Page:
Pulmonary complications with the use of mTOR inhibitors in targeted cancer therapy: a systematic review and meta-analysis

Benjamin A. Gartrell, Jian Ying, Shanthi Sivendran, Kenneth M. Boucher, Toni K. Choueiri, Guru Sonpavde, William K. Oh, Neeraj Agarwal, Matthew D. Galsky

Research output: Contribution to journalArticlepeer-review

15 Scopus citations


Mammalian target of rapamycin (mTOR) inhibitors have gained regulatory approval for use in several cancer types. Pulmonary adverse events associated with mTOR inhibitors are well recognized but their frequency has varied considerably among trials. PubMed and ASCO abstracts were searched to identify clinical trials of mTOR inhibitors in solid tumors. Twenty-two eligible trials on which 4,242 patients were treated met the criteria for inclusion in this systematic review and meta-analysis. Adverse event data were extracted and used to determine the incidence rate and incidence rate ratio for pneumonitis, dyspnea, and cough. The incidence rate of any grade pneumonitis in patients with solid tumors treated with mTOR inhibitors was 0.11 (95 % confidence interval (CI), 0.06–0.17) per patient, while the incidence of grade 3–4 pneumonitis was 0.03 (95 % CI, 0.01–0.04) per patient. The incidence rate ratio (IRR) of any grade pneumonitis with mTOR inhibitors relative to controls was 19.0 (95 % CI, 6.5–55.4), and for grade 3–4 pneumonitis was 8.0 (95 % CI, 2.6–24.1). The incidence rate for any grade and grade 3–4 cough was 0.23 (95 % CI, 0.20–0.27) per patient and 0.01 (95 % CI, 0.00–0.01) per patient, respectively. The incidence rate for any grade and grade 3–4 dyspnea was 0.15 (95 % CI, 0.10–0.21) per patient and 0.03 (95 % CI, 0.02–0.04) per patient, respectively. Compared to control, treatment with mTOR inhibitors were associated with a significant increase in any grade cough [IRR = 1.9 (95 % CI, 1.6–2.4)] and grade 3–4 dyspnea [IRR = 2.0 (95 % CI, 1.2–3.3)]. This study provides an estimation of the risk of pulmonary adverse events in solid tumor patients treated with mTOR inhibitors. While pulmonary adverse events are relatively common with mTOR inhibitors, most are low grade and asymptomatic.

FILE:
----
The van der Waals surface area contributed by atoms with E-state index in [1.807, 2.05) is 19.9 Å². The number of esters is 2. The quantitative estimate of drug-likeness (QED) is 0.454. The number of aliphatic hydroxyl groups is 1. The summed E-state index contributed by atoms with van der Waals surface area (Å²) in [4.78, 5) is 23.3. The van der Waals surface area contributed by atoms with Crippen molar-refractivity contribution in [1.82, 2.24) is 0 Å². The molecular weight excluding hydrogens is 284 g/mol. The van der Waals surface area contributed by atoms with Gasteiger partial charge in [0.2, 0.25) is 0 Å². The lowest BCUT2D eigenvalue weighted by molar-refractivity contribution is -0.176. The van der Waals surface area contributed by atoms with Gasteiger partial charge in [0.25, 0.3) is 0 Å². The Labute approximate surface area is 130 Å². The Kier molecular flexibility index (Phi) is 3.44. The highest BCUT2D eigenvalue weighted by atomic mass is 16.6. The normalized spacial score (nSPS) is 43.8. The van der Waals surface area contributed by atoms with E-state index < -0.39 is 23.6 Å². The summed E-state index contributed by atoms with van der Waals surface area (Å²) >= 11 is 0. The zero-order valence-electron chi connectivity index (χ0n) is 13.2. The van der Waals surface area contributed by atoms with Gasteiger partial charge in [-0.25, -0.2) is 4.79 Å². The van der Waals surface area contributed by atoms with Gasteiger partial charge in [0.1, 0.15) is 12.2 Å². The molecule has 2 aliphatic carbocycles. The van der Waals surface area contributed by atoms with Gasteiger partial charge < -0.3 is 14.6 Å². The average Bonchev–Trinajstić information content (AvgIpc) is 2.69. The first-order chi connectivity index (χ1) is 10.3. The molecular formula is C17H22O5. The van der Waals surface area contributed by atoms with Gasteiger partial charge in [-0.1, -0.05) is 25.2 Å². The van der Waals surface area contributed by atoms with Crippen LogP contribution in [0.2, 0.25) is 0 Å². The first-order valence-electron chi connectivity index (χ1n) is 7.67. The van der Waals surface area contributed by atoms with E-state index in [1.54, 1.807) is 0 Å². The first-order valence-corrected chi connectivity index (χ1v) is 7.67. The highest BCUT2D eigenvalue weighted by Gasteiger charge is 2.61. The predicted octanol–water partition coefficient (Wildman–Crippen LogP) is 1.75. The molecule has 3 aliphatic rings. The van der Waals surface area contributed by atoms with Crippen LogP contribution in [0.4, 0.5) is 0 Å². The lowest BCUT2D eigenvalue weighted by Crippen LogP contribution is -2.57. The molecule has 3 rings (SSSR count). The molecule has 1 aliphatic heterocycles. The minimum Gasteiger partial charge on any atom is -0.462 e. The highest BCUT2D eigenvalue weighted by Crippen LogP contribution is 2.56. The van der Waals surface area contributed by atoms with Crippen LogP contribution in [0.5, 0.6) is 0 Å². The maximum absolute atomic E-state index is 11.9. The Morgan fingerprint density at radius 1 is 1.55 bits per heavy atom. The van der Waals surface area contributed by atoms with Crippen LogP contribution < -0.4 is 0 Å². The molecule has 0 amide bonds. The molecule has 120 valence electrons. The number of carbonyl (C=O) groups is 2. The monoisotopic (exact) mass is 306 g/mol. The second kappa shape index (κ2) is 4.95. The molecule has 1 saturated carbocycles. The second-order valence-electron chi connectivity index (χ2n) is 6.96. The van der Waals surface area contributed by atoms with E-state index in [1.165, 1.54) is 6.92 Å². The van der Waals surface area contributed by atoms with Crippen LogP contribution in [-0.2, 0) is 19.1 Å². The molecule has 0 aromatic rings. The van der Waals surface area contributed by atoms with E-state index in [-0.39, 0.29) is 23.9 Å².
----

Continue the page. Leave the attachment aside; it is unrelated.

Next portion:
Original languageEnglish (US)
Pages (from-to)195-204
Number of pages10
JournalTargeted Oncology
Issue number3
StatePublished - Sep 2014


  • Adverse event
  • Meta-analysis
  • Pneumonitis
  • Solid tumor
  • Systematic review
  • mTOR inhibitor

ASJC Scopus subject areas

  • Oncology
  • Cancer Research
  • Pharmacology (medical)


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